and it is welded to the end of the 347, I used very low current and a 0.020" electrode

the end of the adjuster bolt has a bevel in the unseen end to accept the barrel and just a dab of EP grease keeps everything smooth

and I think I located some same old same old straight forward cable pix

this cable was a simple one off and the metal fully adjustable 90 was salvaged off a dead cable

heck, when you have a bike like this, it's not like you can ring up any supplier and order a cable!

I make them for all the locals when they request



please forgive for the non-cafe pix but merely trying to share a few concepts even though I wasn't educated in the modern outcome based school system
 

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ok, this one uses some back bored stainless hex, I'm not going to lay it all out and even post the .dwg of it hoping you are "getting it" and will ask if not

this could be done with braided cable too

I used a male rod end joint on the back and this "two piece" adjuster (see where it's been welded together) for much more adjustment than I'd have if I used a female rod end joint

btw...... when I finished these, I used larger diameter rod, and even added un-needed fill welds followed up by sanding the adjuster smooth so it looks like one piece

these are just some mock up pix

and yes that crank case vent hose does indeed go to a very proper one off catch can
 

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hey JB, if you have a nice and organized Flanders cable kit, how about posting a pix of it

I think it may help some of these guys get a better feel for cable making

I'll show mine too but I promise it's whacky comnpared to a nice new-ish set that hasn't been molested and been subject to lots of inter-racial in and cross breeding.

but most of my stuff I just make, heavier than the kit stuff and usually stainless
 

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My kit is just a box full of various ends I ordered, and a spool of cable cover and a spool of cable. Various ferrel ends for the cable cover.

Reminds me of my old flattie...cept mine was all stock, 45 ci.
JohnnyB
 

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that one is poked 50 over is all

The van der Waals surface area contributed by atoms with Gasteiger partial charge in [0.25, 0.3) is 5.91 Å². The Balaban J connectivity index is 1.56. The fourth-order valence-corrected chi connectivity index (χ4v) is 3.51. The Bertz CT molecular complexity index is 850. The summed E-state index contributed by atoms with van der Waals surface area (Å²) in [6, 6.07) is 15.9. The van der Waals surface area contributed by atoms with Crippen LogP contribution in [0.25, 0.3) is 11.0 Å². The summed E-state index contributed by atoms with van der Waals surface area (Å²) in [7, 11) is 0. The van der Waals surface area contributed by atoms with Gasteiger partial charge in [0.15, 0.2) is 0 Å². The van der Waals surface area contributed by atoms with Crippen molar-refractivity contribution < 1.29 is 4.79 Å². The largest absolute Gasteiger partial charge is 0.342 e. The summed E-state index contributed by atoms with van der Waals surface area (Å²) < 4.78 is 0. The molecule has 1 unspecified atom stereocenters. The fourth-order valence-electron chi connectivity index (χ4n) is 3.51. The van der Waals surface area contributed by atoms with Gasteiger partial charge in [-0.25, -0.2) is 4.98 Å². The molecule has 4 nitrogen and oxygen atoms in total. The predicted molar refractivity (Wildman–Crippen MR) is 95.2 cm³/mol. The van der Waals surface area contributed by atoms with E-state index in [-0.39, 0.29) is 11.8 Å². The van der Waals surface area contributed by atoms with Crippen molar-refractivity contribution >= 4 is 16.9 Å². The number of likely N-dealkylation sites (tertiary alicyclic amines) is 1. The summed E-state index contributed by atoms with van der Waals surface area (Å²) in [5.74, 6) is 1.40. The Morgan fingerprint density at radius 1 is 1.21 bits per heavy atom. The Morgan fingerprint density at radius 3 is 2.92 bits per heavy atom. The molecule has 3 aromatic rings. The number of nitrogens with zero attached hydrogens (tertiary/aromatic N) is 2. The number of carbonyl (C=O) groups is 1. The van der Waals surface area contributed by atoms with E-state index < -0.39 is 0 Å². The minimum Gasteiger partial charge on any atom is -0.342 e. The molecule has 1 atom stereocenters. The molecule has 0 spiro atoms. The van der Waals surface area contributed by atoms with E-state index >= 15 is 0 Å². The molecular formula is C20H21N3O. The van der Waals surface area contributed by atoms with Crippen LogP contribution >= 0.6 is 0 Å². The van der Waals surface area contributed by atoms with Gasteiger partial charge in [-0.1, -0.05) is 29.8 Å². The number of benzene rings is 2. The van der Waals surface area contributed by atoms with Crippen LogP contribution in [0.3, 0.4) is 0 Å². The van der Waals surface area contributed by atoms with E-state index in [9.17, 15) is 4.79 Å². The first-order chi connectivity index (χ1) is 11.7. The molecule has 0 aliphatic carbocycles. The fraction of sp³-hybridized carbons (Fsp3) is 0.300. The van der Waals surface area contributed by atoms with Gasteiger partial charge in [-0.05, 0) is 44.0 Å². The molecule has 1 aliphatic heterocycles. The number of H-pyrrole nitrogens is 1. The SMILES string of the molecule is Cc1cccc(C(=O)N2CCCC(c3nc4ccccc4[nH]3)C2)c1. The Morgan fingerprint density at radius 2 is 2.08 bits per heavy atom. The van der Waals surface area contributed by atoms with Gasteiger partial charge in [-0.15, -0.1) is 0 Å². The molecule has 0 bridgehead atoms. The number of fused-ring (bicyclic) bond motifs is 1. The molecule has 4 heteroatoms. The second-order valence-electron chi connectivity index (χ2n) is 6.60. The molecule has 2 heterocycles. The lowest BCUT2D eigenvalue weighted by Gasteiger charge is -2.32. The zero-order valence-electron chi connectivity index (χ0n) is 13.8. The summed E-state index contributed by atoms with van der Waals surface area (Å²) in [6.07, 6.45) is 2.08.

8:1 CR and geared for the salt

cruises 85 with ease

returns better than 70 at legal speed limits

blew up the tranny last year when I topped 100 on it

it was on the front cover of IronWorks Dec 2004

anyhow, I'd guess many haven't ever seen a proper cable kit and mine is far from "proper"

the kits can be ordered for standard Japanese, British, or HD

if you have them all, you can pretty much cover all makes of bikes regardless of country of origin
 

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OK Hack-A-Hole-Saw-

since no one elese has asked. how are you compensating for the arch of the SA through those two sprockets? and then...how is this a KISS solution? and a right to left compensation is cool, but why exactly?

don't know any better-
tt
 

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this bike has a rigid frame, no swing arm ...... answer part one

the reasons to do the chain and sprockets are the following

I did not want to fab up new or even partially new controls

these one off controls will bolt on any of my flatheads

I did not have any easy place to anchor a cable end to a pre-existing hole or mount point on the frame

the sprocket stuff bolts in place and can be unbolted if I go back to a stock wheel with sprocket and brake on the same side

the cable run would have really sucked (the transmission moves fore and aft to adjust the primary and it's a tight run thru there) and been very high friction if I were willing to fab up anchor points for both ends of the cable

yes I could have welded a anchor and perch end at the control end but I just didn't want to since the cable run would still suck and I'd still have to weld very close to a brazed lug at the rear wheel


oh..... why the change? I put a belt drive on the primary and wanted a cush drive rear wheel with real brakes...... the antique HD wheel with brake and sprocket on same side had a brake that was very tiny (the front wheel in this thread has a 4 inch brake and used to be on the front) and three times I ripped the sprocket off it's rivets..... weak and flimsy even if it had any stopping power.... which it did not

and HD star hubs look really tight and all...... but they are about as third world crap as a wheel can be, selective roller needles, race cast into the hub, and thin crappy shim washers to set up side to side play.... which cannot be zero or even preload...... pretty junk if you ask me but they are worth good money

so I put a JAP wheel (which has the brake on the other side as the HD wheel) on it, easy sprocket changes (the stock wheel only accepted HD part with 41T), a seriously substantial drum brake, and a very robust cush drive...... matching front wheel with an 11" disc too, grimeca hydraulics

the frame is furnace brazed and it does suck to tig too close to a brazed joint but then, if I wanted to use any of this on one of my others, I'd have to mod that frame too

I made over 200 parts for this bike and every single one was reverse engineered to bolt right on the bike, the only exception to that was the two tabs for the dual air chambered over hydraulic fully adjustable seat shock...... and the license plate/tail light mount tabs

sooooooooooo........ to get to the other side as friction free as possible, and be able to clear everything that moves and such

I decided chain instead of cable or linkage and bell crank

make any better sense now?

have any ideas you think make more sense? I'd love to hear them. It wouldn't be nothing but a thing to scrap that and do something else brilliant!